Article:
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Wednesday, Oct 9 2002
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Make no mistake about it. Mayor Jim Hahn chose to hold Bill Bratton’s coming-out party last week at the North Hollywood Division station to send a shot across the bow of Valley secessionists. Hahn‘s message: He was recommitting his administration to community-based policing, and the San Fernando Valley was his number-one community.

”The luster is being restored to the LAPD badge,“ the mayor said, ticking off Bratton’s accomplishments, his reasons for choosing him, and the struggles of the LAPD.

What an irony. Here was the former city attorney, who had routinely looked the other way as corruption and criminal misconduct by officers continued to grow. Now Hahn was once again mouthing his commitment to police reform and asserting that Bratton would be the one to fully enact the federal consent decree, restructure the department, rekindle morale, orchestrate a new crime-fighting plan and re-establish community trust.

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The gray-haired Bratton stood serenely by. The Boston-born veteran policeman, who‘s known as much for his personality as he is for his administrative skills, began his remarks with a joke. ”I didn’t bring my interpreter with me, so I hope my Boston accent with New York nuances won‘t be too hard to understand,“ he said.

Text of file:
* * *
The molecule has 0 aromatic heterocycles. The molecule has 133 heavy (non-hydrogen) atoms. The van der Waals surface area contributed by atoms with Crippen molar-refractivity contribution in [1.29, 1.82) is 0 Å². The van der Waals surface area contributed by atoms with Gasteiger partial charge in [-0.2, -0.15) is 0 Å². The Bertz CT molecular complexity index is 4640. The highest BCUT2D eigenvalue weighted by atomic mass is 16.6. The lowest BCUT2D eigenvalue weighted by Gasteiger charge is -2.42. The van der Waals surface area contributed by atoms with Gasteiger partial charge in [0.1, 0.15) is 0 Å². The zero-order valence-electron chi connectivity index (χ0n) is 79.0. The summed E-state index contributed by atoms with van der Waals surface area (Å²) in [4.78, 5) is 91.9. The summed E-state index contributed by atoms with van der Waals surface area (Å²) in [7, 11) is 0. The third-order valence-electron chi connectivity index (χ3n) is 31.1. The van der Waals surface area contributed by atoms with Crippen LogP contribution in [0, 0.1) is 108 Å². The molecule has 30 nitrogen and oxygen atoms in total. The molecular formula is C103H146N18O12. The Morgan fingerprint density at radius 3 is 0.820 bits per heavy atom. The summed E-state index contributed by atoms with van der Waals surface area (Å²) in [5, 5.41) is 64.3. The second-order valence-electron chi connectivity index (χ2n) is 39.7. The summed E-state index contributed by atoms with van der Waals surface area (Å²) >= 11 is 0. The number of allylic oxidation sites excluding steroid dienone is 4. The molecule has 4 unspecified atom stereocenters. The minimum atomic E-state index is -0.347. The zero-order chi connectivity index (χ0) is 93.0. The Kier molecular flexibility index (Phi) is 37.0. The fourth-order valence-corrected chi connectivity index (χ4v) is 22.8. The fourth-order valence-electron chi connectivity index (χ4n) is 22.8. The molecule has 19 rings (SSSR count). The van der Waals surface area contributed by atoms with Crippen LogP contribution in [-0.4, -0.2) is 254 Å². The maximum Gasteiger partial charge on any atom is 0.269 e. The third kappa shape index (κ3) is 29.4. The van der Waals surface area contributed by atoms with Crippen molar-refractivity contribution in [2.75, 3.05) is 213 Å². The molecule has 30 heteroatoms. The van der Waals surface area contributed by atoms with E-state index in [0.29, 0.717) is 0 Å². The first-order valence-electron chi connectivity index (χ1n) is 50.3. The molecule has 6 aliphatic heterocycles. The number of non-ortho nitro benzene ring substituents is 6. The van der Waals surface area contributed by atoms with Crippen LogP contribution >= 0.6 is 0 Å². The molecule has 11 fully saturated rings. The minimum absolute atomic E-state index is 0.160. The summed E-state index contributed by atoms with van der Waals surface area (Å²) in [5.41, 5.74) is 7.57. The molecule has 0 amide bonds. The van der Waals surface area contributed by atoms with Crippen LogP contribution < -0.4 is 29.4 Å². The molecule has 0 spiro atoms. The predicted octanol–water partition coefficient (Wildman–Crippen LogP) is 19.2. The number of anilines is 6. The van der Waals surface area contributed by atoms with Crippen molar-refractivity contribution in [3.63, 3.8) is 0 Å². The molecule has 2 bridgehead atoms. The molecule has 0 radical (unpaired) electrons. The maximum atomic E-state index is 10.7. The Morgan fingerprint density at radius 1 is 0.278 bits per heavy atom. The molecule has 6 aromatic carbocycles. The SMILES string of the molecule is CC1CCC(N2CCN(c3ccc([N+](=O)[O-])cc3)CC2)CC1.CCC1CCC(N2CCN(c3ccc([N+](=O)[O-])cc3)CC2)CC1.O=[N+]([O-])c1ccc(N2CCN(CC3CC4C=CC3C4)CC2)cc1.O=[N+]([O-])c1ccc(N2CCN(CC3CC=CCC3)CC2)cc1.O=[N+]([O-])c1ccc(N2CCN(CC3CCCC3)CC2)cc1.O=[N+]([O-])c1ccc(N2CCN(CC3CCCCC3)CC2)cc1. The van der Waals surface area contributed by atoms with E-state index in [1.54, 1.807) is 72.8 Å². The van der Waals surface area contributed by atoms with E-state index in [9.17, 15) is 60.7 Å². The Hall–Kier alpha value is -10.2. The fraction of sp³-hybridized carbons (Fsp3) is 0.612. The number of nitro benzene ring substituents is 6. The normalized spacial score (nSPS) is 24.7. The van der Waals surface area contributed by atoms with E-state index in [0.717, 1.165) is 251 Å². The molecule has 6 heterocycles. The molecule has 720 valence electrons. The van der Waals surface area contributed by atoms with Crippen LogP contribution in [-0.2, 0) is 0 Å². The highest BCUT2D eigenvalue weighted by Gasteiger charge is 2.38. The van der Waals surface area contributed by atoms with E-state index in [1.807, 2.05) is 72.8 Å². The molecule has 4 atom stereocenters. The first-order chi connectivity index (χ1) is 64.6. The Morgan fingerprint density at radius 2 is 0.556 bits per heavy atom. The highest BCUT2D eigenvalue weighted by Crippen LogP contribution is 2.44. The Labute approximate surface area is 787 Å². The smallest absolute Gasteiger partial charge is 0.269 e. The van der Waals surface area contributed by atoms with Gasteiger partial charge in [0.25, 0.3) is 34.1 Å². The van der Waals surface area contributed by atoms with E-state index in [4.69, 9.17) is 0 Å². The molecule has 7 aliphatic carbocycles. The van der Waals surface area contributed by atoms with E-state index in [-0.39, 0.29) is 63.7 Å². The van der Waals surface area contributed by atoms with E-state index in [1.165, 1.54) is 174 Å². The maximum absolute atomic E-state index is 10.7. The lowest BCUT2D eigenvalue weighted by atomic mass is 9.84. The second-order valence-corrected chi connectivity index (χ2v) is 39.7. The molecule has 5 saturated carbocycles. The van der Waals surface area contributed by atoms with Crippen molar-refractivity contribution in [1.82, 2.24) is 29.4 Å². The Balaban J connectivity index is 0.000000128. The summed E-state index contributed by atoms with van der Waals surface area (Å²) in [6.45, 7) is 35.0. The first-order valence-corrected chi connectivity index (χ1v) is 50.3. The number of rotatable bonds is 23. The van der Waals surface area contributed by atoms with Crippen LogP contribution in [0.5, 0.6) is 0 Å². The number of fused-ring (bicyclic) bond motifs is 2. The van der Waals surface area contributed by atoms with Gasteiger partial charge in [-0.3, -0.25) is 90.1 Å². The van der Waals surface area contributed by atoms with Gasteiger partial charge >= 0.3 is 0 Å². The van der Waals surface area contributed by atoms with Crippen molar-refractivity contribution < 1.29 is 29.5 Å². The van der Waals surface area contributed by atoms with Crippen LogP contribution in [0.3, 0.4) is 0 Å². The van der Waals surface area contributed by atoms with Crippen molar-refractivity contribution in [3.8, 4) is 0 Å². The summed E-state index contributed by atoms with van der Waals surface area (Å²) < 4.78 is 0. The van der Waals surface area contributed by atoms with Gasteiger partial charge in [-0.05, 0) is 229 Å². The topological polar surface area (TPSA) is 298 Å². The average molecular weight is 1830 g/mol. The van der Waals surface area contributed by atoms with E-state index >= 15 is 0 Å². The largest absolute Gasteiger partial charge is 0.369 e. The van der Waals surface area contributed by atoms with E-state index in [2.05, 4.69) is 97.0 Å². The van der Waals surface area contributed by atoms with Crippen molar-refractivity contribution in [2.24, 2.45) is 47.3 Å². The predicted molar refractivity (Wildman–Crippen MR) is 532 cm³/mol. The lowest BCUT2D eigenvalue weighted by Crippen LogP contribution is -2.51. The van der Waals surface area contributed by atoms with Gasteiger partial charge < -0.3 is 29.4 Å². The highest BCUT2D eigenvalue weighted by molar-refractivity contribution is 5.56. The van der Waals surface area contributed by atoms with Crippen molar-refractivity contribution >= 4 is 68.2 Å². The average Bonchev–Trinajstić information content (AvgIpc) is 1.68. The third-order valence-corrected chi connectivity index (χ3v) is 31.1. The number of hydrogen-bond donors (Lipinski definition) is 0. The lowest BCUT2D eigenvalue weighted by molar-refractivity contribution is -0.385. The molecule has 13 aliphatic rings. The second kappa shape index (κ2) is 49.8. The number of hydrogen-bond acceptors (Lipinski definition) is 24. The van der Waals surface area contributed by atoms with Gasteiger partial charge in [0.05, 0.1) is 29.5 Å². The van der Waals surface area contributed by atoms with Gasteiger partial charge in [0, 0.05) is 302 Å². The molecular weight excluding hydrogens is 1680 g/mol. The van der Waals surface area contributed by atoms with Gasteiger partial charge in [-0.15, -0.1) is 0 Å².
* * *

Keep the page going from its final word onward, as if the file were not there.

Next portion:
Bratton hit all the right notes. ”I will be eternally grateful for this assignment. Community-based policing is the philosophy that police forces need to embrace. I grew up on images of the LAPD. They set the standard for professional policing.“

A friendly press responded in kind, lobbing softball questions. Finally, I asked Bratton how he would attack corruption at the LAPD.

The chief-select’s response wasn‘t totally satisfying: ”. . . We need to find out whether there are real problems with corruption or excessive force, or [if] it’s the perception of people that the problems are real. I don‘t believe the problems are systemic.“

The query transformed Hahn’s face from a smile to a glower. No follow-ups were allowed, and Hahn‘s press secretary ended the news conference.

Afterward, politicians scrambled to waiting microphones to express their approval. One grizzled detective, who had watched Bratton’s performance through an open door, simply said: ”I‘ll wait to see what he does.“

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